By Chris Parrott
As the statistics on cyberbullying and sexting rise, a growing sense of alarm does as well. Parents and educators want to know, “How do we protect our kids? How can we safeguard them against the potential dangers involved in social media and Internet use?”
The truth is: nothing is 100% foolproof. Handling social media and the Internet is a lot like driving a car: risks exist (actually, are everywhere), but you can take precautions. We don’t stop riding in cars even though we know they can be deadly. Car transportation has too many benefits, and cars are an essential a part of our lives: they get us where we need to go for just about everything.
The same is true for the digital world. Just like driving a car, we can get really hurt using social media and the Internet. It’s always possible. But the risks are less when we know how to drive – when we know how to navigate the infosphere (the digital world). Yet, rarely do we “teach” how to handle social media to our kids. Rarely do we have discussions about how to use it properly and what the safety precautions are. Instead, more and more, parents and administrations are restricting access to social media out of fear for what could happen (you can’t drive the car). This is a normal human response. But it is not a response that is always in our children’s best interests.
When asked what their goals for their children are, most parents will formulate some sort of response that includes, “I want to raise a child that is happy and healthy, who can be independent and resilient, and who can contribute positively to the world.” When asked as educators what our goals are for our students, answers almost always include preparing students for the real world. When we seek to raise and educate children who can function in this world on their own, we need to recognize that handling technology is part and parcel of functioning in the present and even more so in the future. Therefore, when we opt solely for restrictive measures in an attempt to mitigate the dangers of technology use, we are not preparing children for life.
Let’s be clear, I am not suggesting that toddlers be given unlimited access to the world wide web. That would be like putting a 6 year old behind the wheel of a Lamborghini. But falling back on restrictive measures as children mature does not help them to learn the skills they need to manage digital life. Digital life is here and it’s everywhere. This means that if you overly restrict it in your home or at school, you are inadvertently reducing a child’s ability to manage technology. The whole world is not restricted. Thus when children use their phones or tablets in the other spaces outside their homes or school, they will encounter information we may not wish them to see. In these circumstances, we will rely on their past experiences to guide them through the decision making process of whether to click or not to click. When did they practice that? Oh, wait they didn’t! They never learned not to click because everything at home and school was entirely “clickable!”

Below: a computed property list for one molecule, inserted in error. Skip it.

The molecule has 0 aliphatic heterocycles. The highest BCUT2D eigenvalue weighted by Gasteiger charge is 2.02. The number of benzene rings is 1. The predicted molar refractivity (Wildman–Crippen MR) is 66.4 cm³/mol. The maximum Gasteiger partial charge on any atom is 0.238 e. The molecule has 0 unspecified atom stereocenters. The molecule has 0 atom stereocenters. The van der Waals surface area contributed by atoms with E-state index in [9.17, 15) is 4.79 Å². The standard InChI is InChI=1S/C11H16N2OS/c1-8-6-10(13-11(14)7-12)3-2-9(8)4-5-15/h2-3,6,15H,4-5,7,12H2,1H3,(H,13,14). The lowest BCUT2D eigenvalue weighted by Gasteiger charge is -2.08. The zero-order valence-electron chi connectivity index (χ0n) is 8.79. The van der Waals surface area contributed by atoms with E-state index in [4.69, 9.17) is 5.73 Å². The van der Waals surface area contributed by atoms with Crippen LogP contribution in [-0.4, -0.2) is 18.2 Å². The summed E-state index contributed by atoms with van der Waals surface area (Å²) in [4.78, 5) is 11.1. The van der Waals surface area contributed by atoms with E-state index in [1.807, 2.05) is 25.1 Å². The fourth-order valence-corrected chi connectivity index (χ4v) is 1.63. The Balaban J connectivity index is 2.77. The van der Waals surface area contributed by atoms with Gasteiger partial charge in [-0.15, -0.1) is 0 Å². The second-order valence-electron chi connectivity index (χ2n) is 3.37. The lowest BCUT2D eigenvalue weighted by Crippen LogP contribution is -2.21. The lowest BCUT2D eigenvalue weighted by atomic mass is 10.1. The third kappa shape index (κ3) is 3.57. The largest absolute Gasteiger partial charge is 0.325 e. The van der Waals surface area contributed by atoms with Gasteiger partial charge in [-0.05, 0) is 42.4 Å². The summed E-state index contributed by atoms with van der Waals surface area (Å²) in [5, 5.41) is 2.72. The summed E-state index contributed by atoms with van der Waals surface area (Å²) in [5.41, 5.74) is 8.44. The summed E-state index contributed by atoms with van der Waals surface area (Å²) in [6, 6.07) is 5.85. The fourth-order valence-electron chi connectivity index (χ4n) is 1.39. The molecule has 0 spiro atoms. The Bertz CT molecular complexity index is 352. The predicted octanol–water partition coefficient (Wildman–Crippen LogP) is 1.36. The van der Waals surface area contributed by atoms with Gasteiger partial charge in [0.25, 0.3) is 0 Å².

Children need to learn not only how to use technology (our current focus) but how to evaluate it across a number of different dimensions:
- Is this appropriate for me?
- Is this a reliable source?
- Can I respond in this community safely?
- How much information should I divulge?
- Can what I share be taken out of context?
These are the types of considerations children need to be making to develop strong digital skills. The best place to start asking these questions is at home and at school, and the only environments that will afford the opportunity for such questions to occur are ones where a degree of freedom is in place and where children feel safe enough to ask questions.
In addition, when we as guiding adults place tight restrictions on Internet use, subtle messages are given, “We don’t trust you” and/or “You can’t handle this tool.” When children receive the first message, they internalize it to mean, “I am not trustworthy.” As a result, they are more likely to act in ways that are not trustworthy. In the same light, when the latter message is sent, children begin to believe that they can’t handle things on their own. As a result, they become less capable beings rather than more. Witness the epidemic proportion of college students struggling to handle the independence of campus life where personal decision making is a requirement. Therefore, the next time someone panics about media use instead of knee-jerk reactions that tighten controls and limit use, take a deep breath and stay focused on the end goal: developing children with values, resilience and strong decision making skills.
To achieve that goal, we need to start spending time with our children in the digital world, at home and at school. When children are learning to drive, they are granted a permit (after a test!) and they drive under supervision. So too do children need some supervision in the the digital world. This means discussions about what to do when something “pops up” on the screen, when advertisements call for their attention, when friends forward a questionable text, when emails are ambiguous, when websites ask for personal information, etc. Make time to be with them in the “real” digital world and model what you believe to be the appropriate response. And when they make mistakes with you or on their own, recognize it as an opportunity to learn (not to be shamed). This is how we can increase their competence and thus increase the chances that their digital driving skills are up to speed.